Is the housing boom already over? Did home prices peak before summer?
Well, a new report from Redfin revealed that competition among home buyers eased in May, which may be an ominous early sign of what’s to come.
The company noted that 69.5% of Redfin real estate agents that wrote an offer last month faced competition from another agent, which while high, was down from 73.3% in April and well below the 2013 high of 79%.
Additionally, the percentage of homes that received multiple offers was nearly at year-ago levels again, when the number was 69.3%.
Meanwhile, 49% of Redfin’s winning offers were above the original asking price, down from 51.9% in April.
Why Is the Housing Market Cooling Again?
If this report was for June, as opposed to May, one could look to the higher mortgage rates as a potential housing market buzz killer.
But these are the May numbers, when mortgage rates were still relatively low for a decent chunk of the month. So the obvious issue is an increase in inventory.
Housing inventory always rises in spring as it’s the start of the traditional home buying/selling season, and that’s exactly what happened this year.
In April, the number of homes for sale increased 6.4% month-over-month, the largest monthly increase since March 2010, when the homebuyer tax credit was phasing out.
At the same time, inventory was down 26% compared to April 2012. Home buyer demand was also down, with home tours and written offers slightly lower in May, per Redfin.
Of course, housing demand is definitely local, with Los Angeles and San Francisco still red-hot in terms of competition, while San Diego and Orange County saw significant month-over-month declines in interest.
And not every major market is seeing home prices go for well above the asking price, despite all the rosy media reports.
While that was the case in a staggering 96.8% of properties in San Francisco, which on average sold for 9.7% above list, just 19% of winning offers went above ask in Chicago.
In some major metros, including Baltimore, Chicago, Los Angeles, and Washington D.C., the average difference between offer price and asking price was actually negative.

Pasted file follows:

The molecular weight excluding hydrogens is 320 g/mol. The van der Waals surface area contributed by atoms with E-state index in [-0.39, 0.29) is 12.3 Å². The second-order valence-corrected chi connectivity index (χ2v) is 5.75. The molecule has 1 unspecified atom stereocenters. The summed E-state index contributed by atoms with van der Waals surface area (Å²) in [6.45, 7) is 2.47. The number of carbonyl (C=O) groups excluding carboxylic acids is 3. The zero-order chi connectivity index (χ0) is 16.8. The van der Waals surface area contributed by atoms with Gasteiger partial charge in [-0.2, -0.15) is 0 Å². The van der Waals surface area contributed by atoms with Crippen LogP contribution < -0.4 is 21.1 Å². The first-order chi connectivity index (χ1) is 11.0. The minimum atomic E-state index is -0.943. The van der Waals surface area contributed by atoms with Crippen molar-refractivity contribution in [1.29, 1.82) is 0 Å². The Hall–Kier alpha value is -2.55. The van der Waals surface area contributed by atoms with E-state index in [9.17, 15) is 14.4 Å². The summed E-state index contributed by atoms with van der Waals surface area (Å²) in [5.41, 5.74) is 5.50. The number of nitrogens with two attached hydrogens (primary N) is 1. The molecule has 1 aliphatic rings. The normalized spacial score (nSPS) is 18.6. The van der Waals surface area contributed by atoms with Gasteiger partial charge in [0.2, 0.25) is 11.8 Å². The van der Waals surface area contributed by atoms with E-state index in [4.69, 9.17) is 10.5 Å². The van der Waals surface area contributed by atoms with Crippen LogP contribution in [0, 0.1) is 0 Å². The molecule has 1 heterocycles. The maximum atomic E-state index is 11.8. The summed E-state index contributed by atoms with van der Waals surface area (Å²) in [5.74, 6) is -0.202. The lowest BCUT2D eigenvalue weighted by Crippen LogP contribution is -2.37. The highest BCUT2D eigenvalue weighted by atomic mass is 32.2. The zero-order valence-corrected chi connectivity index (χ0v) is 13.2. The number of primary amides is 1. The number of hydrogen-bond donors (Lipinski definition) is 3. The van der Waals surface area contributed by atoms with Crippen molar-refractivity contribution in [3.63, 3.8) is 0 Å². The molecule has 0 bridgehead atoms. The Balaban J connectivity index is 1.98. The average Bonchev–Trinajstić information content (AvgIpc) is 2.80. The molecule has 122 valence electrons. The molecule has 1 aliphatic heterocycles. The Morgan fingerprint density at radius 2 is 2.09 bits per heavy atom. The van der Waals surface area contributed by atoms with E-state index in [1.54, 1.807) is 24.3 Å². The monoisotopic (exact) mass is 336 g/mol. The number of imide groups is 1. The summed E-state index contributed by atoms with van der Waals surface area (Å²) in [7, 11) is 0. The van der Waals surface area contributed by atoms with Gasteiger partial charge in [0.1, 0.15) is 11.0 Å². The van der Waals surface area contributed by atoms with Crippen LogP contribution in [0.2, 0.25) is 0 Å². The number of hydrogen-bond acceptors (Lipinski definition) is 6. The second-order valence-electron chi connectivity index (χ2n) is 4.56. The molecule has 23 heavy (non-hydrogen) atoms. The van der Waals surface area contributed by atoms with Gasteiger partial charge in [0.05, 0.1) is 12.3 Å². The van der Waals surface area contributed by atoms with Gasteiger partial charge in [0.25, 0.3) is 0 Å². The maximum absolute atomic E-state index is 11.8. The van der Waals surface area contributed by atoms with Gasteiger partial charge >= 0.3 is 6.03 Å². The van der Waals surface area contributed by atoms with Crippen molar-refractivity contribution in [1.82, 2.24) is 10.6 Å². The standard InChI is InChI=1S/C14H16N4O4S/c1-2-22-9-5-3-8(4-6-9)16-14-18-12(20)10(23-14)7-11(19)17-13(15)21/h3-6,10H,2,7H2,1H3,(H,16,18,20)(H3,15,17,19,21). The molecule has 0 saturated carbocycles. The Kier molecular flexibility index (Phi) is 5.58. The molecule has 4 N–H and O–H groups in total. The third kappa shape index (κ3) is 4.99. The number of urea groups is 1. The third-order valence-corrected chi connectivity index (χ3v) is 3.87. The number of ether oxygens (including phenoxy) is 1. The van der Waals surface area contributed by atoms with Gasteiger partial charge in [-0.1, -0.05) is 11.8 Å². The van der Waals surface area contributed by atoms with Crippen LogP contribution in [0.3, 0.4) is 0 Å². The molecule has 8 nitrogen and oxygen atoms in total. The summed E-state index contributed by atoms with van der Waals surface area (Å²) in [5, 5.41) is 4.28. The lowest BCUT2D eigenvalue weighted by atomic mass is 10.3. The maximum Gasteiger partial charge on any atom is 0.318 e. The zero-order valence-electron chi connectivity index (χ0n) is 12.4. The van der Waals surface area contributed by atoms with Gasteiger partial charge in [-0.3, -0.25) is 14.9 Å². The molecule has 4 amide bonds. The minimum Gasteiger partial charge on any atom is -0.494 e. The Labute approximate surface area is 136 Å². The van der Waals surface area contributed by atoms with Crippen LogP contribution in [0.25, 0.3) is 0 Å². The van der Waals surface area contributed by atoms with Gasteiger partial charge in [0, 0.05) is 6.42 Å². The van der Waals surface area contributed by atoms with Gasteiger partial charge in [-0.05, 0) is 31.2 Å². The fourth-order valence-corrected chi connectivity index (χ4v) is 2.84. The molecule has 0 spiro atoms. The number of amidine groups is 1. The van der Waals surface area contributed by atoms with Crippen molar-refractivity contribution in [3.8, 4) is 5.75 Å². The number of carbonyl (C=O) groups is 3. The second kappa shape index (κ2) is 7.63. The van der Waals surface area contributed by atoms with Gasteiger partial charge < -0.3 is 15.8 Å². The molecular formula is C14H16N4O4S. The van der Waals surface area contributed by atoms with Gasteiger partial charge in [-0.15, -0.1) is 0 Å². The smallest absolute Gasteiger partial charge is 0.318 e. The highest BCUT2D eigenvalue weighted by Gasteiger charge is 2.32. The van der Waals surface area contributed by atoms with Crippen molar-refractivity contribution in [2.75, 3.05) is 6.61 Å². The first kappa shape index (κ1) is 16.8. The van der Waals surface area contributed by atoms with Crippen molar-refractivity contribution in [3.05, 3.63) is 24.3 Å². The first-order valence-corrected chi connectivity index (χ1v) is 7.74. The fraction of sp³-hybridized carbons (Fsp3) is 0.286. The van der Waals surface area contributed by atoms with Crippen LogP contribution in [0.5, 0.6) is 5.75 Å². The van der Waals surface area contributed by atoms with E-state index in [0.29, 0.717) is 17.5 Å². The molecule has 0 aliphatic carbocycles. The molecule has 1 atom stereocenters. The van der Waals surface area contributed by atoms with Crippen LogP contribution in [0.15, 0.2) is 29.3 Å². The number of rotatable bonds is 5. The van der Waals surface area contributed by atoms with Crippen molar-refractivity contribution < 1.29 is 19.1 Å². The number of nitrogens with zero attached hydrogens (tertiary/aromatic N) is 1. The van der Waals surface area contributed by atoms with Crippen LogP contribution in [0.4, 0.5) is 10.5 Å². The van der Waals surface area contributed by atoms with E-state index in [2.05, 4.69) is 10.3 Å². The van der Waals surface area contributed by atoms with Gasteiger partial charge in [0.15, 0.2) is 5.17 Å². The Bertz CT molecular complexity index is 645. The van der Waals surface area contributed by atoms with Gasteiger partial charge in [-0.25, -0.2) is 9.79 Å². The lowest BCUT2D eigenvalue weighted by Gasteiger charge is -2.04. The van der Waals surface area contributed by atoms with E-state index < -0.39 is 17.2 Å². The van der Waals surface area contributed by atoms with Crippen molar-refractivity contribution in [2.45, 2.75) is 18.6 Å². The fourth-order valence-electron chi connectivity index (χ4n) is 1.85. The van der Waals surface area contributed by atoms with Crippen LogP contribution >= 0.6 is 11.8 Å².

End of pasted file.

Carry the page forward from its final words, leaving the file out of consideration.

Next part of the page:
Now we’ve got the prospect of even more homes coming to market, coupled with significantly higher mortgage rates.
As I’ve noted in the past week or so, mortgage rates are about 1% higher than they were a month ago, so there’s definitely going to be some kind of effect, though it’s too early to tell what that may be.
Plenty of pundits think housing can recover in the face of higher mortgage rates, even with rates in the 5-6% range.
But others are questioning the entire rally now that rates have begun to tick up, calling the recovery nothing more than a weak attempt to keep home prices inflated.
In any case, competition will remain elevated, even if not at levels seen earlier this year.
Characteristics of a Winning Bid
Wondering what it takes to get your offer accepted? Wonder no longer. Below are the most common attributes of a winning offer in May, per Redfin:
– 68.3% were conventional loans, up from 61.7% in April
– 29.4% had a cover letter, up from 28% in April
– 11% waived the inspection contingency, up from 8.3% in April
– 8.9% waived the financing contingency, up from 7.1% in April
As you can see, government loans have fallen out of favor with prospective home buyers, most likely because of the recent increase in annual FHA mortgage insurance premiums.
Additionally, many FHA loans now require insurance for the life of the loan, which clearly isn’t economical, let alone feasible for many would-be borrowers.
Meanwhile, all-cash offers grabbed a 5.5% share of the market, up from 5.1% in April – 16.1% of offers were all-cash in Orange County last month, up from 9.7% a month earlier.
What this all means is that if you’re a seller, you better get on it, as things appear to be trending down. And if you’re a prospective buyer, you might be able to bide your time, though you’ll have to contend with the prospect of rising rates.